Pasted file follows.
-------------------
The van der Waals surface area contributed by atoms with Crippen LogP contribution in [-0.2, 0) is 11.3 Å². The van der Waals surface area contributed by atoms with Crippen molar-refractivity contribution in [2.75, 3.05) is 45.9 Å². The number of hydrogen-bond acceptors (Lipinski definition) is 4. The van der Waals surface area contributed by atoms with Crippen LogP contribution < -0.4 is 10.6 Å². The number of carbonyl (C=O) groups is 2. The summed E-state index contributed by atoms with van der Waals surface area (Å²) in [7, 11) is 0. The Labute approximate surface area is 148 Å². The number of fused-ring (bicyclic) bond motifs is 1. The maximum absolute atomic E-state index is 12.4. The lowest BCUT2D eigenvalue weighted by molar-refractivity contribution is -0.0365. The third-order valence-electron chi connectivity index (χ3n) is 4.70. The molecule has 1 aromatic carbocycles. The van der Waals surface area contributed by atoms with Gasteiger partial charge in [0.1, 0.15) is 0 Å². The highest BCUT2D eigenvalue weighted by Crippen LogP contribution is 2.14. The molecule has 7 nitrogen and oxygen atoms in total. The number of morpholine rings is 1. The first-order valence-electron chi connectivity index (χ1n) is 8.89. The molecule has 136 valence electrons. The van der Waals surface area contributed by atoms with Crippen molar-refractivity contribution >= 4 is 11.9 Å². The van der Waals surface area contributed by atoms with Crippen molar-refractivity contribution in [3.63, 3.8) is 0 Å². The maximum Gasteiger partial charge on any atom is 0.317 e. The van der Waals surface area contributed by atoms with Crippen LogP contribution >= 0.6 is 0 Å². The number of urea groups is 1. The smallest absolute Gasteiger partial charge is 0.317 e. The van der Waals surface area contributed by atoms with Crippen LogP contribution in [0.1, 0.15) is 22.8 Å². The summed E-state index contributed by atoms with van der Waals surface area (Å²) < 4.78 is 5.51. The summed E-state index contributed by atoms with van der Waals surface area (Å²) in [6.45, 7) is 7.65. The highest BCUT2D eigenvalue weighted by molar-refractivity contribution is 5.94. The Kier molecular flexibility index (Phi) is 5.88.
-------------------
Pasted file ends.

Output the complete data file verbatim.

The van der Waals surface area contributed by atoms with Crippen LogP contribution in [-0.2, 0) is 11.3 Å². The van der Waals surface area contributed by atoms with Crippen molar-refractivity contribution in [2.75, 3.05) is 45.9 Å². The number of hydrogen-bond acceptors (Lipinski definition) is 4. The van der Waals surface area contributed by atoms with Crippen LogP contribution < -0.4 is 10.6 Å². The number of carbonyl (C=O) groups is 2. The summed E-state index contributed by atoms with van der Waals surface area (Å²) in [7, 11) is 0. The Labute approximate surface area is 148 Å². The number of fused-ring (bicyclic) bond motifs is 1. The maximum absolute atomic E-state index is 12.4. The lowest BCUT2D eigenvalue weighted by molar-refractivity contribution is -0.0365. The third-order valence-electron chi connectivity index (χ3n) is 4.70. The molecule has 1 aromatic carbocycles. The van der Waals surface area contributed by atoms with Gasteiger partial charge in [0.1, 0.15) is 0 Å². The highest BCUT2D eigenvalue weighted by Crippen LogP contribution is 2.14. The molecule has 7 nitrogen and oxygen atoms in total. The number of morpholine rings is 1. The first-order valence-electron chi connectivity index (χ1n) is 8.89. The molecule has 136 valence electrons. The van der Waals surface area contributed by atoms with Crippen molar-refractivity contribution >= 4 is 11.9 Å². The van der Waals surface area contributed by atoms with Crippen molar-refractivity contribution in [3.63, 3.8) is 0 Å². The maximum Gasteiger partial charge on any atom is 0.317 e. The van der Waals surface area contributed by atoms with Crippen LogP contribution >= 0.6 is 0 Å². The number of urea groups is 1. The smallest absolute Gasteiger partial charge is 0.317 e. The van der Waals surface area contributed by atoms with Crippen LogP contribution in [0.1, 0.15) is 22.8 Å². The summed E-state index contributed by atoms with van der Waals surface area (Å²) < 4.78 is 5.51. The summed E-state index contributed by atoms with van der Waals surface area (Å²) in [6.45, 7) is 7.65. The highest BCUT2D eigenvalue weighted by molar-refractivity contribution is 5.94. The Kier molecular flexibility index (Phi) is 5.88.